The Government and the social partners have held an intensive round of talks today on the Government's plans to cut public expenditure.
ICTU has said no details of the Governments plan to save €2bn were presented to them at a meeting with Government officials this evening.
A call from IBEC to have the National Wage Agreement deferred has caused difficulties in the process, according to David Begg of ICTU.
Mr Begg said this evening that Congress Executive Council is to meet to discuss the call on Monday.
Mr Begg had expected to get more detail from Government at the meeting today but said he expected no further developments over the weekend.
He said that despite two days of Cabinet meetings and discussion with the social partners today, he is none the wiser as to what the Government intends doing to reduce spending.
SIPTU President Jack O'Connor has said finding a workable solution to the economic crisis is dependent on the better off in Ireland making a contribution.
Mr O'Connor said if trying to recoup funds was about working class people carrying the burden, then it would make the recovery process difficult.
Yesterday, the Cabinet agreed a range of options for reducing spending this year by up to €2bn.
It came after two days of intense discussion around the Cabinet table, with ministers going through every aspect of Government spending.
Speaking in Derry this morning, the Taoiseach said there is a process of discussion going on in relation to the economic situation.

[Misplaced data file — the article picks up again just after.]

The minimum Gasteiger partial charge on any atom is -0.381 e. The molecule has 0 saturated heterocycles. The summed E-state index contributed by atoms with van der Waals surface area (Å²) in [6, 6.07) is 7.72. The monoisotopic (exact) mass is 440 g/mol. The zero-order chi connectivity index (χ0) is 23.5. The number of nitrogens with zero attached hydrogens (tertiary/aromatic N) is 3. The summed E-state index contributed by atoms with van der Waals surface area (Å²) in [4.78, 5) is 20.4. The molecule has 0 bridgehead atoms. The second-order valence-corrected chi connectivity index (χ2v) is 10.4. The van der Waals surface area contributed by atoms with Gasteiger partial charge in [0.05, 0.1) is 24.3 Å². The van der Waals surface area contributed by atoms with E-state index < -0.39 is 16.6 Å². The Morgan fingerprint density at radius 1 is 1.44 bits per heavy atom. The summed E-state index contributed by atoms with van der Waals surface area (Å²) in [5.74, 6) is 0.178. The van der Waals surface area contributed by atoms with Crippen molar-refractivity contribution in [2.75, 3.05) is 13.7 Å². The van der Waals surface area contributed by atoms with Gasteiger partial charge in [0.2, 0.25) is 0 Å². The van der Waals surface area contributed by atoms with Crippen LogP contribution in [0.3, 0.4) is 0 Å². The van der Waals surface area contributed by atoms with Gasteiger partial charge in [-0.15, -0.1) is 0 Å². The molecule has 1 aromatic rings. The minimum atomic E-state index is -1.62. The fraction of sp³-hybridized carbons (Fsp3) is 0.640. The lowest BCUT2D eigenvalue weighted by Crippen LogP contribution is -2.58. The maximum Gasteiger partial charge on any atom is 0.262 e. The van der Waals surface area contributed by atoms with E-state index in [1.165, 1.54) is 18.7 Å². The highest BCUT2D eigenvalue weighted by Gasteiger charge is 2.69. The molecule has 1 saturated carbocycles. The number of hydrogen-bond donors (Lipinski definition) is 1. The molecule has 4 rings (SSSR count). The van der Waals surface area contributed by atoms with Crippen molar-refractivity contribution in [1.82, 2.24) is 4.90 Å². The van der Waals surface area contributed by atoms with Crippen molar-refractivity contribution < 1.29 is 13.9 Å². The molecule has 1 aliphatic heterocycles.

He said it is a question of continuing the engagement with all the social partners and seeing what way we can all move on together.
He said the Government had decided that January would be used to see how the social process partnership model that has served Ireland so well might be used to help manage our way through the recession.
He said the Government currently has day to day expenditure of €55bn and tax revenues of €37bn and a process of retrenchment and reform was needed in the interests of sustaining services for the future and to let international markets see a determination to manage the current situation.
IBEC Director General Turlough O'Sullivan said the current economic crisis needs a three-pronged approach, saying the state of the public finances, the stabilisation of the banks and the problem of costs in the enterprise sector remains the key issues.
On his way in to the talks, Mr O'Sullivan said the weakening sterling situation and the high costs of production here in comparison with near neighbours is a serious issue.
He said described the Government's work with regards to the stabilisation of the banking sector as 'good'.
Elsewhere, IFA president Padraig Walshe has called for a 20% cut in the cost base to stabilise the Irish economy.
Mr Walshe said immediate action to restore the competitiveness in export-led sectors was just as critical as dealing with the public finances in the current economic crisis.
He said all the indicators pointed to a minimum 20% cut in costs, including labour costs, to prevent massive job losses and the transfer of our food manufacturing industry to the UK.
President of the Irish Creamery Milk Suppliers Association Jackie Cahill has also emphasised the central importance of restoring competitiveness.
Hard bargaining can be expected to continue over the weekend. Cabinet is expected to sign off on the final package next week - whether or not consensus has been reached in those talks.